UPDATE by Stephanie Salvatore at 6 PM
It's been a staple on Florida State's campus since the 1950's, but a 2 year renovation has left the Ruby Diamond Auditorium almost unrecognizable, in a good way.
Just in time to mark the 100th anniversary of the college of music, the auditorium will officially open its doors and shine for the public to see.
"Most people who come into Ruby Diamond Auditorium today who have been there before are going to think they're in an entirely different building."
William Fredrickson performed on stage here as a student in the 80s and is now as the associate dean of the college of music.
"I think what we've been able to create is going to start to become a destination for people it really is quite thrilling," Fredrickson adds.
The entire room was gutted down to the concrete walls. What once looked more like a classroom, appears now like a world class performance hall.
Ornate lanterns and detailed murals are just some of the features of the room but some of the changes aren't visual.
One of the biggest differences audience members will notice is the acoustics, no matter where they are sitting in Ruby Diamond Auditorium, the sound quality will blow them away.
"If they witnessed events before the renovation, they will have heard a very different sound. Now we have much heavier surface mass on the walls, it's plaster instead of dry wall before the room is a little taller so you have greater volume for a better reverberance," says acoustics consultant David Greenberg.
And since sound is the name of the game in the college of Music, some say this renovation was right on key.
Many people wonder if the name of the auditorium has any significance and it actually does. Ruby Diamond attended FSU and graduated back in 1905. She was a lifelong citizen of Tallahassee and a longtime supporter of FSU.
Tallahassee, Florida ––
It's been a staple at Florida State for more than 50 years and now after being closed for two years, the Ruby Diamond Auditorium is back in business.
The college of music plans to give their first performance in the renovated Ruby Diamond Auditorium tonight.
The grand reopening of Ruby Diamond marks the 100th anniversary of the FSU College of Music.
An estimated 35 million dollars was budgeted for the project, which included and enlarged pit that will hold about 80 musicians, better sound quality and room for an audience of 1300.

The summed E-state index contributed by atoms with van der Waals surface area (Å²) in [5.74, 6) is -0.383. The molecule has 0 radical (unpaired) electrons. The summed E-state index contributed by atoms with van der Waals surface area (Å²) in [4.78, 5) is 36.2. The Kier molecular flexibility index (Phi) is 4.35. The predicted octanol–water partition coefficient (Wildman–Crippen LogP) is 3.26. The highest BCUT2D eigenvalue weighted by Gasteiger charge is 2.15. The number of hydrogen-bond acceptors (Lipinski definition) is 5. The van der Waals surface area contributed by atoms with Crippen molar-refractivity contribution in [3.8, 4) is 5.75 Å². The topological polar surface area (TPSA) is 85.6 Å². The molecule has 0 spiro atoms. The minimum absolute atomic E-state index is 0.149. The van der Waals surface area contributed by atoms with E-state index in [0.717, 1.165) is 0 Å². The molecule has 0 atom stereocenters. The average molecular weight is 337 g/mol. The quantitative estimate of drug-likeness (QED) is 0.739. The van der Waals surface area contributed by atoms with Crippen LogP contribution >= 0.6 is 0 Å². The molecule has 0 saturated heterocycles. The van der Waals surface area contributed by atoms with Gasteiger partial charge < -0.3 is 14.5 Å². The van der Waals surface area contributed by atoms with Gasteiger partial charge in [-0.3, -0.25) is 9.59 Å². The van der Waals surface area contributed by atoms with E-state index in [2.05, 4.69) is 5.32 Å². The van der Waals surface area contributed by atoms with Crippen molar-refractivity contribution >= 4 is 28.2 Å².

Last Saturday the legendary B.B. King took the stage at what was the first public performance in the auditorium since 2008.
Just walking into the foyer of the new building will leave you in awe. It has marble floorings and a beautiful glass case showcasing reflections from the past.
Coming up tonight, we'll hear from people who remember the old Ruby Diamond Auditorium and get their reactions on the new look.
FSU issued a release about the reopening of Ruby Diamond:
Soon the curtains will rise and music will fill the air once again at Ruby Diamond Auditorium now that a two-year-long renovation and expansion has transformed it from a general-purpose venue to a world-class performance hall.
On Friday, Oct. 8, beginning at 8 p.m., the 2010-2011 concert season will commence at The Florida State University with a Grand Reopening Celebration at Ruby Diamond that will also mark the FSU College of Music’s 100th anniversary.
To commemorate the historic occasion, the concert will feature the debut of highly anticipated works by four distinguished contemporary composers, performed by the FSU College of Music’s University Symphony Orchestra, Wind Orchestra, Jazz Ensemble and Combined Choirs (an assembly of more than 600 voices).
The FSU ensembles will grace the auditorium’s stage for the first time since its transformation began in 2008 and the talented students who bring them to life can’t wait, said College of Music Dean Don Gibson, who notes that the decision to include them in the debut performance was a deliberate one.
“The four newly commissioned works showcased in our Oct. 8th concert will celebrate not only the glorious rebirth and reopening of Ruby Diamond but also the beginning of our second century of musical excellence at Florida State,” Gibson said. “Our decision to feature as many students as possible in this Grand Reopening concert exemplifies how delighted we are to finally have a large performance venue appropriate to the needs of these young, developing artists.”
Those young artists will perform Pulitzer Prize-winning composer and FSU Frances Eppes Professor of Music Ellen Taaffe Zwilich’s Fanfare, Reminiscence and Celebration (University Symphony Orchestra); FSU alumnus and Baylor University School of Music composition Professor Scott McAllister’s XANADU (Wind Orchestra); The Jewel Within by FSU jazz trombone Assistant Professor Paul McKee (Jazz Ensemble I); and Manhattan-based Norwegian pianist and composer Ola Gjeilo’s Rays of Light (Combined Choirs).
Zwilich has a special, longstanding connection to Ruby Diamond.
“I first entered Ruby Diamond Auditorium as an FSU freshman, playing violin in the orchestra and trumpet in the band,” Zwilich said. “During my years at FSU, this was the place where I encountered so much of the repertoire, playing under Ernst von Dohnányi and Pablo Casals to name two of the most memorable conductors, and playing in everything from the Opera to the unofficial Lab Band, since at that time jazz was not yet a part of the curriculum. This was a place that profoundly affected my life, and I was deeply honored to receive this commission.”
In keeping with the momentous nature of the celebration, the Oct. 8 concert at Ruby Diamond is black tie optional.
Tickets for the event are $25 general admission ($15 for FSU students with ID) and may be purchased through the FSU College of Music Box Office, located in the lobby of Ruby Diamond. For ticket information and box office hours, please call the College of Music Box Office at (850) 645-7949 or visit the website below.